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  3. #3
    Join Date
    May 2012
    Posts
    5
    Quote Originally Posted by skippedover View Post
    I know less about automotive AC than just about anything. But it's my understanding automotive units have evaporator regulators to control refrigerant flow because of the dramatic differences in airflow (selectable by the driver or his/her assistant). So much like our mini-splits where a single refrigerant charge covers all operational variations, we do as you've described and weigh in the charge. As far as recovery is concerned, it all depends on the operation to be done. If the operation is limited to opening the system external to the condenser, then yes, we pump down and since the service ports are accessed to the coil and lines external to the condenser, we can evacuate to well below 29.9 in hg into the micron range and then down to 500 microns, which we consider to be a dry system, then we release the refrigerant trapped in the condenser. For work on the condenser side, we recover all refrigerant and normally recharge by weighing in, then setting the final charge by superheat and/or subcooling as appropriate to the metering device in use.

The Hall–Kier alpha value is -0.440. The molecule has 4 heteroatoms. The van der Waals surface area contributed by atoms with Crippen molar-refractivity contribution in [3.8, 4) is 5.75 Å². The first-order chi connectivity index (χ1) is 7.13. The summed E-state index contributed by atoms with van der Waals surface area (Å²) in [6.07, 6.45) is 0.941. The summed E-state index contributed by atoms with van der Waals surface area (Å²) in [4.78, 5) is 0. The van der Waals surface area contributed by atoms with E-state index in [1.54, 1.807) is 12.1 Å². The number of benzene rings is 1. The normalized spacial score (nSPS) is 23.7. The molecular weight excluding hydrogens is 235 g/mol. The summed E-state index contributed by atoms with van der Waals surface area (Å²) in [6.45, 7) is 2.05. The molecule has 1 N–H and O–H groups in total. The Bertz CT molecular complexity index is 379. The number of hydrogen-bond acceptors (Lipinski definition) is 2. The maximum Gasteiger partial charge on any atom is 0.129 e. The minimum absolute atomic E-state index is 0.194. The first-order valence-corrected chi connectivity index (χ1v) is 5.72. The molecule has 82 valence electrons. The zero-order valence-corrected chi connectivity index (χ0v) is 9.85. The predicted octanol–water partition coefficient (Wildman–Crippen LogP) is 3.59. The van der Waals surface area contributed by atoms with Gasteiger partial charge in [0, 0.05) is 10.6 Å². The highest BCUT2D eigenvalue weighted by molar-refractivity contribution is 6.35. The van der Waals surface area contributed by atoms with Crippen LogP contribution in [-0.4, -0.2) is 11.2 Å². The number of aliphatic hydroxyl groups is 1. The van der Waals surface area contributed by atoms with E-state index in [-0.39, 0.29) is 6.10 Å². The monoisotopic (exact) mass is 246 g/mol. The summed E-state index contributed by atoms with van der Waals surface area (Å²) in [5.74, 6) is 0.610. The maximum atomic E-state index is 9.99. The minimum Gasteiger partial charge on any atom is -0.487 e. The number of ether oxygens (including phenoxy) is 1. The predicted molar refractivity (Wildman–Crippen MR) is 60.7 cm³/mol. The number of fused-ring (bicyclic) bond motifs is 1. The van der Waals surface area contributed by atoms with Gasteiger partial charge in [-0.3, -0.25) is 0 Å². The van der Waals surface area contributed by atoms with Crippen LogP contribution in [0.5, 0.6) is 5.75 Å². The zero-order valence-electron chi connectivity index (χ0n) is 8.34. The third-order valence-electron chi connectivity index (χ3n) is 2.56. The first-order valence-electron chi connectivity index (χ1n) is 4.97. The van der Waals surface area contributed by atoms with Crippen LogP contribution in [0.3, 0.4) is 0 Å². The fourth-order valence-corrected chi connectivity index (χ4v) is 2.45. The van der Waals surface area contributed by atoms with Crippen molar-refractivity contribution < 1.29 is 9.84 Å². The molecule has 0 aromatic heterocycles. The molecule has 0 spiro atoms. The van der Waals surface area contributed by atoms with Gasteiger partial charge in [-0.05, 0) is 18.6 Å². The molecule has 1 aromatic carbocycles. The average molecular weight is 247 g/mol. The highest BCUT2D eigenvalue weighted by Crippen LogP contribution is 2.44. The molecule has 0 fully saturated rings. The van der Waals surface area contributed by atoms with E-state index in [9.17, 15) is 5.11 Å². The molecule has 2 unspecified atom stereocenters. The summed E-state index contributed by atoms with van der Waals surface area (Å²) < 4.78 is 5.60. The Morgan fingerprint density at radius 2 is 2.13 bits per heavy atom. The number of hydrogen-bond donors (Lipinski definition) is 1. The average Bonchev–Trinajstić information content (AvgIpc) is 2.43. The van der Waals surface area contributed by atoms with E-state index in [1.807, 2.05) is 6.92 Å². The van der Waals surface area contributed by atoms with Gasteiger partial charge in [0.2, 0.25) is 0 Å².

Very interesting. Automotive systems all have a compressor, most are turned on and off by a low pressure switch and/or a thermostatic switch inserted into the evaporator fin area. Most every car with an on/off compressor(usually called a cycling clutch compressor) have both devices. As you know, temperature and pressure are related and therefore either device can be the main source of a temperature regulation signal.

    In the past few years wehave begun to see variable displacement compressors which have no clutch! They spin whenever the engine is running. However, they have swash plate "crankshafts" which vary the piston travel, from nothing to full travel depending on load.
    The refrigerant is squeezed down to a hot high pressure gas which then travels through the condenser where it is liquified and then to a receiver/drier which is very similar to yours. (When you look through the grille of a car what you are seeing isn't the radiator, it's the condenser.)